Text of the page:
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COVID-19: Canada to let vaccinated US citizens enter country on Aug. 9


In this archived photo dated March 16, 2020, cars enter the Detroit-Windsor Tunnel in Detroit to travel to Canada.
Image Credit: AP

Toronto: Canada announced Monday that it will begin allowing fully vaccinated US citizens to enter Canada on August 9 and rest of the world on September 7.

Officials said the 14-day quarantine requirement will be lifted as of August 9 for eligible travelers who currently reside in the United States and have completed the full course of the COVID-19 vaccine approved for use in Canada.

Public Security Secretary Bill Blair, who said he spoke with US Secretary of Homeland Security Alejandro Mallorcas on Friday, said the US has yet to submit any plan to change current land border restrictions. Canadians may fly to the United States with a negative COVID-19 test.

When asked in Washington if the US would reciprocate, White House spokeswoman Jen Psaki said: “We continue to rethink our travel restrictions. Any decisions to reopen your trip will be made by our public health and medical experts. … I wouldn’t look at it with mutual intent. “

Democratic Congressman Brian Higgins, whose county includes Buffalo and Niagara Falls, said the US “did not give the serious attention it deserves to the opening of the northern border, and there is no excuse.”

No quarantine for children

Canadian officials also announced that children who are not vaccinated but traveling with vaccinated parents will not need to be quarantined, but will have to avoid group activities, including schools and kindergartens.

Transport Minister Omar Algabra also said the ban on direct flights from India would be extended until August 21 due to the delta option. “The situation in India is still very serious,” he said.

Prime Minister Justin Trudeau said last week that Canada could begin allowing fully vaccinated Americans to enter the country from mid-August for non-essential travel and should be able to accommodate fully vaccinated travelers from all countries by early September.

Canada leads the G20 in terms of vaccination rates, with about 80% of eligible Canadians vaccinated with the first dose and over 50% of eligible Canadians fully vaccinated.

“This weekend we even surpassed the United States in the number of fully vaccinated people,” Trudeau said. “With increasing vaccination rates and declining COVID-19 cases, we can move forward with adjusted border measures.”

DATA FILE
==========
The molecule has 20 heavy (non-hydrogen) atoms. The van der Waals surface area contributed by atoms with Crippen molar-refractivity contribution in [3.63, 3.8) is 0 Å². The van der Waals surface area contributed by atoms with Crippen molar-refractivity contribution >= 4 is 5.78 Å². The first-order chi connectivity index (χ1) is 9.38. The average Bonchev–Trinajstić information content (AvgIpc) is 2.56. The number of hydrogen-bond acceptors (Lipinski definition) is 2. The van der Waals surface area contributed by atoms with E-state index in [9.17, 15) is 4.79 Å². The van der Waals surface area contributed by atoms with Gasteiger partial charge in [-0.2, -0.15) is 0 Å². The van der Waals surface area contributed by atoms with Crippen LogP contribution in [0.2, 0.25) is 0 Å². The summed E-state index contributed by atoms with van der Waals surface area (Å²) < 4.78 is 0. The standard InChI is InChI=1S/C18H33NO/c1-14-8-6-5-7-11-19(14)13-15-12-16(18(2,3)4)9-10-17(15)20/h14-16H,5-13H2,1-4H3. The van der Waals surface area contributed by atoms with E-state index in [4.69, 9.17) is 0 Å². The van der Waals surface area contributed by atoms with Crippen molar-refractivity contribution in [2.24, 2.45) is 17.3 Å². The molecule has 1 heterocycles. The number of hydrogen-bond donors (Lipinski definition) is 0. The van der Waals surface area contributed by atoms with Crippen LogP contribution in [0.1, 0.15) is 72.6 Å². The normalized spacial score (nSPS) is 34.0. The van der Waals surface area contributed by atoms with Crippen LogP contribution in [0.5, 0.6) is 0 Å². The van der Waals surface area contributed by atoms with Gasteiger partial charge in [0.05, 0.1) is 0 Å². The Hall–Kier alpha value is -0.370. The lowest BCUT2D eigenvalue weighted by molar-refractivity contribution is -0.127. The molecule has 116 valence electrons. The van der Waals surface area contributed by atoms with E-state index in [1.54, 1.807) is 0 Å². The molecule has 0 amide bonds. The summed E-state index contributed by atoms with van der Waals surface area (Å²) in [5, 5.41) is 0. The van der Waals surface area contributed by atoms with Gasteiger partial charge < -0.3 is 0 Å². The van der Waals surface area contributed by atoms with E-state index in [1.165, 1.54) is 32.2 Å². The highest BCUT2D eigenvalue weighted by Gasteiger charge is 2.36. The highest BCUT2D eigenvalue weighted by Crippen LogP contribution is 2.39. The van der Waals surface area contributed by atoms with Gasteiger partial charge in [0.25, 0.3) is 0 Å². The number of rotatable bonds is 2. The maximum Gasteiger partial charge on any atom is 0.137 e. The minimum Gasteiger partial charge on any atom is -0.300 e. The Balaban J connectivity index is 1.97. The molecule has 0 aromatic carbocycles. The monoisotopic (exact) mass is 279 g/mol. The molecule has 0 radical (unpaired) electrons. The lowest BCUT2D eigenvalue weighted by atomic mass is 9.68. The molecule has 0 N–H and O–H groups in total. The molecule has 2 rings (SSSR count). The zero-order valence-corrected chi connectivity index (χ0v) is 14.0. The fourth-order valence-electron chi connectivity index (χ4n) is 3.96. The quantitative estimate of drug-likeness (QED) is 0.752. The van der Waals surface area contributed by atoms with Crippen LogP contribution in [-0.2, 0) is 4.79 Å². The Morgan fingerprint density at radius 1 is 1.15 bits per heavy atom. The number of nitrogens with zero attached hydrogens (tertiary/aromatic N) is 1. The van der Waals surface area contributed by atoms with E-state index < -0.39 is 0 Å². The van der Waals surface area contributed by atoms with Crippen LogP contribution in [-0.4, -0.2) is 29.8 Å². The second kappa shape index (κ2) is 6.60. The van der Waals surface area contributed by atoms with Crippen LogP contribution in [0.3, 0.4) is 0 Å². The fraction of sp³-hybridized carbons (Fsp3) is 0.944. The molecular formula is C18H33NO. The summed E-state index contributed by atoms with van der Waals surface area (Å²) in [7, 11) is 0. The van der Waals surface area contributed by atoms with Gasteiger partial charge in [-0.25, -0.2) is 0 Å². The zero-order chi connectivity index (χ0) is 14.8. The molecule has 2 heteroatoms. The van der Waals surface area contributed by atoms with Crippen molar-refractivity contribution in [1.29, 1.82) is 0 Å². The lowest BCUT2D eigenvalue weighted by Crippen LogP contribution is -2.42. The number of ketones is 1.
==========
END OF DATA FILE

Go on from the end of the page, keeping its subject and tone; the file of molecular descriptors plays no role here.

First and foremost, the US opening is “recognizing our unique connection, especially between border communities,” Trudeau said.

In the early days of the pandemic, the US and Canadian governments closed more than 8,800 kilometers of the border to non-essential traffic. With the increase in vaccinations and the decline in infection rates, some were annoyed that the two governments had not developed plans to fully reopen the border.

Negative test

Earlier this month, Canada began to loosen its restrictions, allowing fully vaccinated Canadians or permanent legal residents to return to Canada without quarantine. But among the demands is a negative test for the virus before they return and another when they return.

Pressure on Canada is growing to continue to loosen border restrictions that have been in effect since March 2020. Granting travel exemptions to Canada amid the pandemic is politically sensitive and Trudeau is expected to call federal elections next month.

Canadian officials have said they would like 75% of eligible Canada residents to be fully vaccinated before easing border restrictions for tourists and business travelers. The Canadian government expects that by the end of July enough vaccine will be delivered to 80% of eligible Canadians who will be fully vaccinated. The US did not allow the export of vaccines to Canada until early May.

Commercial traffic between the two countries has typically shuttled back and forth since the start of the pandemic.

The U.S. Travel Association estimates that the monthly border closure costs $ 1.5 billion. Canadian officials say approximately 22 million foreign visitors visited Canada in 2019, of which approximately 15 million were from the United States.

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